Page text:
Only in fiction can one imagine a lamb becoming a shepherd! That would be quite a role reversal. Yet there in the book of Revelation, with the prophecy of the “great multitude which no one could count” worshiping before the throne of God, we are told that “the Lamb in the center of the throne shall be their shepherd” (Revelation 7:17a).
Jewish tradition and prophecy was settled that the Messiah was to be born in Bethlehem (Micah 5:2) and was to be first revealed from the “tower of the flock”—a special watch which lay close to Bethlehem but on the road to Jerusalem. A rabbinic rule provided that any lamb born in a flock from Jerusalem to Bethlehem must be presumed to be for sacrifice.
“It was, then, on that wintry night of the 25th of December, that shepherds watched the flocks destined for sacrificial services, in the very place consecrated by tradition as that where the Messiah was to be first revealed.” (p. 187, The Life and Times of Jesus the Messiah, Alfred Edersheim, Eerdmans, 1965)
Those who tended these flocks were not ordinary shepherds, but those who tended year-round the lambs destined for Temple sacrifice. How very providential it was, that the birth of the Lamb of God should be announced first to those whose vocation would help them anticipate that this “Savior, who is Christ the Lord” (Luke 2:11) would have a future destiny in Jerusalem.
Fittingly, John the Baptist’s introduction of the adult Jesus was, “Behold the Lamb of God who takes away the sin of the world” (John 1:29). Two thousand years before Jesus’ birth, God had provided a preview through the life of the patriarch Abraham of this truth (Genesis 22). The lamb which God provided on Mt. Moriah (temple mount in Jerusalem) to spare the physical life of Abraham’s son Isaac (Genesis 22:8, 13), foreshadowed the Lamb (Jesus) that God would provide at the same place 2,000 years later so that those who are of the faith of Abraham could have spiritual and eternal life (Romans 4:16).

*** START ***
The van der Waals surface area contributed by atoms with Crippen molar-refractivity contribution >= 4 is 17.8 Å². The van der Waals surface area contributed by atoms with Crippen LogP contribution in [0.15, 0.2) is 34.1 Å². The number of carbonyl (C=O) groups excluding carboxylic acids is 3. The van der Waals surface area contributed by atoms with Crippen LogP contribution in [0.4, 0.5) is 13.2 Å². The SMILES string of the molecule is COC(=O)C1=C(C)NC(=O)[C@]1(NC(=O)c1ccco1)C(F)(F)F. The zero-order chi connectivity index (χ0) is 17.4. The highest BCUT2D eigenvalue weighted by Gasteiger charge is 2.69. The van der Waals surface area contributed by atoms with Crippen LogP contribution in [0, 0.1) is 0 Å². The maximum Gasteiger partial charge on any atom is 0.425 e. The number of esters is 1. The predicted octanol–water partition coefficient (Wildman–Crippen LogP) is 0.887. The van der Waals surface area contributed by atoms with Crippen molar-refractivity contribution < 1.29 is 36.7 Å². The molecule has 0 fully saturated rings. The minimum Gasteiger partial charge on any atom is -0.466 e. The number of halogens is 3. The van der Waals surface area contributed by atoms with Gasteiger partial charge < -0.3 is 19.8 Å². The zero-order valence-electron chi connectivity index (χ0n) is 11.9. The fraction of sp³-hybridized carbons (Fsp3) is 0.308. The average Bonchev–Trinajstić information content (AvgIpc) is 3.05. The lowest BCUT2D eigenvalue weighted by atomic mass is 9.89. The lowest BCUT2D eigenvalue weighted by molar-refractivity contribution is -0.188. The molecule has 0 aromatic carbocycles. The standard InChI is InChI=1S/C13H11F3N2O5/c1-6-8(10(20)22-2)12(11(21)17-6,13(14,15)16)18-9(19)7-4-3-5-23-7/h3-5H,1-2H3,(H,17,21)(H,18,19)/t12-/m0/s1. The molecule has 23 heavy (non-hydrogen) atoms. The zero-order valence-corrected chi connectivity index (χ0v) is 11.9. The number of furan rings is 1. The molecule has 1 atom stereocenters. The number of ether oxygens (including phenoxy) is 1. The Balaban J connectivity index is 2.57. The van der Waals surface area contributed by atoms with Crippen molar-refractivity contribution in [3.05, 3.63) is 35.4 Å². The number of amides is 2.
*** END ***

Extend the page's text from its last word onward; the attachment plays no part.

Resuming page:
Yet, the Bethlehem Lamb, “unblemished and spotless” (1 Peter 1:19) and born “for all the people” (Luke 2:10), claimed during His ministry to be a shepherd (John 10:11). The ancient Psalmist also declared, “The Lord is my shepherd…” (Psalm 23:1).
Shepherds in ancient Israel were generally a despised class. Because of a bad reputation, their testimony was not allowed in law-courts. Furthermore, the nature of their calling kept them from observing the ceremonial ordinances, thus excluding them from religious acceptability. By Jewish standards, shepherds were the spiritually “lost sheep” of Israel.
During His ministry, Jesus identified Himself as the good shepherd. In His own words He came “to seek and to save that which was lost” (Luke 19:10). He said, “I am the door [for the sheep], if anyone enters through Me, he shall be saved…” (John 10:9).
How symbolic, then, that God should choose to send the angels to announce a sacrificial Lamb (“Savior”) first to the lost sheep of Israel—thereby anticipating His role as the “Good Shepherd”…who “lays down His life for the sheep!” (John 10:15)
The prophet Isaiah declared that all humanity is lost, and explained the way that lost sheep become “the sheep of His pasture” (Psalm 100:3): “We all, like sheep, have gone astray, each of us has turned to his own way; and the Lord has laid on him the iniquity of us all” (Isaiah 53:6).
As a result, coming full circle to where we began, the Lamb at the center of the throne, also fulfilling the role of the good shepherd, “shall guide them to springs of the water of life; and God shall wipe every tear from their eyes” (Revelation 7:17b).
“Do not be afraid…”